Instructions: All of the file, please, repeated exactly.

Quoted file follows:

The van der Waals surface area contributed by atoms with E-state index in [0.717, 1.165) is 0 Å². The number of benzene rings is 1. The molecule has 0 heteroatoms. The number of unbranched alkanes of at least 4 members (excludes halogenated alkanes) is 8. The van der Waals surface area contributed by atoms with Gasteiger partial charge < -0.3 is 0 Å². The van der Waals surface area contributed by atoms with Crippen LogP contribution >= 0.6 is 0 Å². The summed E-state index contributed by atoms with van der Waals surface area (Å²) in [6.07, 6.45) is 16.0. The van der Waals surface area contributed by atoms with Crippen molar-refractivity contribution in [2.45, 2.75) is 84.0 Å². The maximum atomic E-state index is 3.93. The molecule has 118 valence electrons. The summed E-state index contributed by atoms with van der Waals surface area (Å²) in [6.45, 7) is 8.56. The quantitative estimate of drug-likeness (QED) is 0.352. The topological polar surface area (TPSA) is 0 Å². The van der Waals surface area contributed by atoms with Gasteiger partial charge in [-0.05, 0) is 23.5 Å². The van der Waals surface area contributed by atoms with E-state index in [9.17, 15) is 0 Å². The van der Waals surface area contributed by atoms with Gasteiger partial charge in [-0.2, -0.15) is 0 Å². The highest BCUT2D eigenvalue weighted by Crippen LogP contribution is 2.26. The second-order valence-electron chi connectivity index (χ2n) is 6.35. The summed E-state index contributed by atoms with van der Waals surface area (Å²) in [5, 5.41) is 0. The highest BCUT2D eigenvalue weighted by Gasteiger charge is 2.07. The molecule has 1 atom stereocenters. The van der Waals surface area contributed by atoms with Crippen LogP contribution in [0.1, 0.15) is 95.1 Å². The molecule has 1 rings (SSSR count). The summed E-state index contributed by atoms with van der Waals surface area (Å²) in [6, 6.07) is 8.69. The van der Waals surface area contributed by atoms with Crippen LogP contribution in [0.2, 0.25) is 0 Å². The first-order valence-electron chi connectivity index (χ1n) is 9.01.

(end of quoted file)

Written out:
The van der Waals surface area contributed by atoms with E-state index in [0.717, 1.165) is 0 Å². The number of benzene rings is 1. The molecule has 0 heteroatoms. The number of unbranched alkanes of at least 4 members (excludes halogenated alkanes) is 8. The van der Waals surface area contributed by atoms with Gasteiger partial charge < -0.3 is 0 Å². The van der Waals surface area contributed by atoms with Crippen LogP contribution >= 0.6 is 0 Å². The summed E-state index contributed by atoms with van der Waals surface area (Å²) in [6.07, 6.45) is 16.0. The van der Waals surface area contributed by atoms with Crippen molar-refractivity contribution in [2.45, 2.75) is 84.0 Å². The maximum atomic E-state index is 3.93. The molecule has 118 valence electrons. The summed E-state index contributed by atoms with van der Waals surface area (Å²) in [6.45, 7) is 8.56. The quantitative estimate of drug-likeness (QED) is 0.352. The topological polar surface area (TPSA) is 0 Å². The van der Waals surface area contributed by atoms with Gasteiger partial charge in [-0.05, 0) is 23.5 Å². The van der Waals surface area contributed by atoms with E-state index in [9.17, 15) is 0 Å². The van der Waals surface area contributed by atoms with Gasteiger partial charge in [-0.2, -0.15) is 0 Å². The highest BCUT2D eigenvalue weighted by Crippen LogP contribution is 2.26. The second-order valence-electron chi connectivity index (χ2n) is 6.35. The summed E-state index contributed by atoms with van der Waals surface area (Å²) in [5, 5.41) is 0. The highest BCUT2D eigenvalue weighted by Gasteiger charge is 2.07. The molecule has 1 atom stereocenters. The van der Waals surface area contributed by atoms with Crippen LogP contribution in [0.1, 0.15) is 95.1 Å². The molecule has 1 rings (SSSR count). The summed E-state index contributed by atoms with van der Waals surface area (Å²) in [6, 6.07) is 8.69. The van der Waals surface area contributed by atoms with Crippen LogP contribution in [0.2, 0.25) is 0 Å². The first-order valence-electron chi connectivity index (χ1n) is 9.01.